Openwall GNU/*/Linux - a small security-enhanced Linux distro for servers
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Date: Thu, 9 Aug 2012 13:59:28 -0400
From: Rich Felker <dalias@...ifal.cx>
To: musl@...ts.openwall.com
Subject: Re: crypt* files in crypt directory

On Thu, Aug 09, 2012 at 07:52:55PM +0400, Solar Designer wrote:
> > > /usr/bin/passwd and (if enabled) /usr/bin/chage on Owl are SGID shadow.
> > 
> > If reading your own password hash also requires sgid-shadow, then
> > screen is sgid-shadow. Which means any user can easily get full shadow
> > group perms (since screen is full of vulns if it's running suid/sgid)
> > and thus you might as well not have had the group protection to begin
> > with. Same applies to things like xlock.
> 
> No, screen is SGID screen, and group screen provides access to the
> tcb_chkpwd and utempter helpers, which are SGID shadow and utmp,
> respectively.

OK, so basically if you have screen installed, any user has permission
to run tcb_chkpwd any way they like (because essentially every user
now belongs to group screen).

> xlock, if installed, may be made SGID chkpwd (a group provided on Owl by
> default for that possible use), which provides access to tcb_chkpwd
> only.  This is what doc/REDHAT (advice on using Red Hat's packages on
> Owl) suggests.  Being a server distro, we don't provide X ourselves.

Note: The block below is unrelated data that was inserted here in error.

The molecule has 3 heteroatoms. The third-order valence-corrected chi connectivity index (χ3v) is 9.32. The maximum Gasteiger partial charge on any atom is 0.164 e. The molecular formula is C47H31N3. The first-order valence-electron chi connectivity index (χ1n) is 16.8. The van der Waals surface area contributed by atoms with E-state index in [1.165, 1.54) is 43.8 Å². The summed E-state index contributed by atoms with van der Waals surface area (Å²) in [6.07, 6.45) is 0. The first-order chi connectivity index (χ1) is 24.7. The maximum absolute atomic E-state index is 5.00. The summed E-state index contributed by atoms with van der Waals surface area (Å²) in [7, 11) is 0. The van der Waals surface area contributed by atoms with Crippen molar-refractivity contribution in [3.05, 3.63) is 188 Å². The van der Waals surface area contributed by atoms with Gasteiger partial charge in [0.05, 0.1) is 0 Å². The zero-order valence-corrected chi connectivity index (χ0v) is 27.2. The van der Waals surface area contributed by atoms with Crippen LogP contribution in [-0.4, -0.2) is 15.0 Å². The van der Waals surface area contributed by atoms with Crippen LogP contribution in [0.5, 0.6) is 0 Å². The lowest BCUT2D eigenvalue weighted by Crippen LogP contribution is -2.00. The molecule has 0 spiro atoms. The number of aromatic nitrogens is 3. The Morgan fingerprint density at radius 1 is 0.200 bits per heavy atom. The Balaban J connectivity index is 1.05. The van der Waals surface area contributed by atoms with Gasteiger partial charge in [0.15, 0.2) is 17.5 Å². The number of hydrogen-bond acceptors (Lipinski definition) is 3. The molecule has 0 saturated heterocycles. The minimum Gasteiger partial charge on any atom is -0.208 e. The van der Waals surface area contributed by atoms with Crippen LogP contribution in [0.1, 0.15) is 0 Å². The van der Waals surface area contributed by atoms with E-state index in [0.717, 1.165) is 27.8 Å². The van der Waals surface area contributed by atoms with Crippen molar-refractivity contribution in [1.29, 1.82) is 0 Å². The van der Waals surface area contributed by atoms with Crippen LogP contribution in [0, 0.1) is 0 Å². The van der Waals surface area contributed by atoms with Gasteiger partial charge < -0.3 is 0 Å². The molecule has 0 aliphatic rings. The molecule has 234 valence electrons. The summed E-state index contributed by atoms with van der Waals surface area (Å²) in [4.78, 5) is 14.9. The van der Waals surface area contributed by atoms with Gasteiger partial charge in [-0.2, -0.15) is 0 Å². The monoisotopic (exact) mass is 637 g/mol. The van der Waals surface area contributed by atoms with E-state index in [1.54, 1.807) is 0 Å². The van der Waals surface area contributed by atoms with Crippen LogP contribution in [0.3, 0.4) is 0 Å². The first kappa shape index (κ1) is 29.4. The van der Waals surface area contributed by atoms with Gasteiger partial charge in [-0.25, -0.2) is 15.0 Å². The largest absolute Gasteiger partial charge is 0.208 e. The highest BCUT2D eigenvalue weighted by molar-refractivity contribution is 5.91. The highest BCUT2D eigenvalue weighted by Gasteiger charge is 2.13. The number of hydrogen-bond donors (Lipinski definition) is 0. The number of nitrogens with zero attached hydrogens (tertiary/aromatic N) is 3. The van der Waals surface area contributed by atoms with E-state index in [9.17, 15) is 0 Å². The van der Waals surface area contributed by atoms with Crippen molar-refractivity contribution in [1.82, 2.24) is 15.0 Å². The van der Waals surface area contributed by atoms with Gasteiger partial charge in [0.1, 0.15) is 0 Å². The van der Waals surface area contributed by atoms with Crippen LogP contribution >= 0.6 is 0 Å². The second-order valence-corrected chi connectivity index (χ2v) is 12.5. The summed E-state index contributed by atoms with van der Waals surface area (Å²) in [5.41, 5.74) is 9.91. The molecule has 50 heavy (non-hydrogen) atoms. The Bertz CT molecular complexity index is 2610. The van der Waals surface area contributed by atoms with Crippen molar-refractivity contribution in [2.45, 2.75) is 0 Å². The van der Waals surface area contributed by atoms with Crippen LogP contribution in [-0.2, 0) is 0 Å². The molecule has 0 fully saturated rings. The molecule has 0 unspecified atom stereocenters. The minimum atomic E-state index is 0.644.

This sounds fairly reasonable, but given the history of vulns in
xlock, it probably means all users now belong to group chkpwd.

> Even if group screen or chkpwd is compromised, this only allows for
> direct attacks on tcb_chkpwd - and it's a rather small program (5 KB
> binary).  This does not allow for group shadow access without having
> found and exploited a vulnerability in tcb_chkpwd first.
> 
> Obviously, certain vulnerabilities in the dynamic linker, libc, or/and
> the kernel would allow to compromise any SGID program's target group.
> That would be nasty, but not fatal - e.g., DoS attacks like what we're
> discussing would be possible.

Have you considered changing tcb_chkpwd to communicate with a daemon
over a unix socket rather than being sgid? That reduced the number of
input channels an attacker has from N (which grows with time since
Linux keeps adding more and more ridiculous amounts of state processes
can inherit) to 1 (the socket). I think the change could be made
transparently to programs which use it.

Rich

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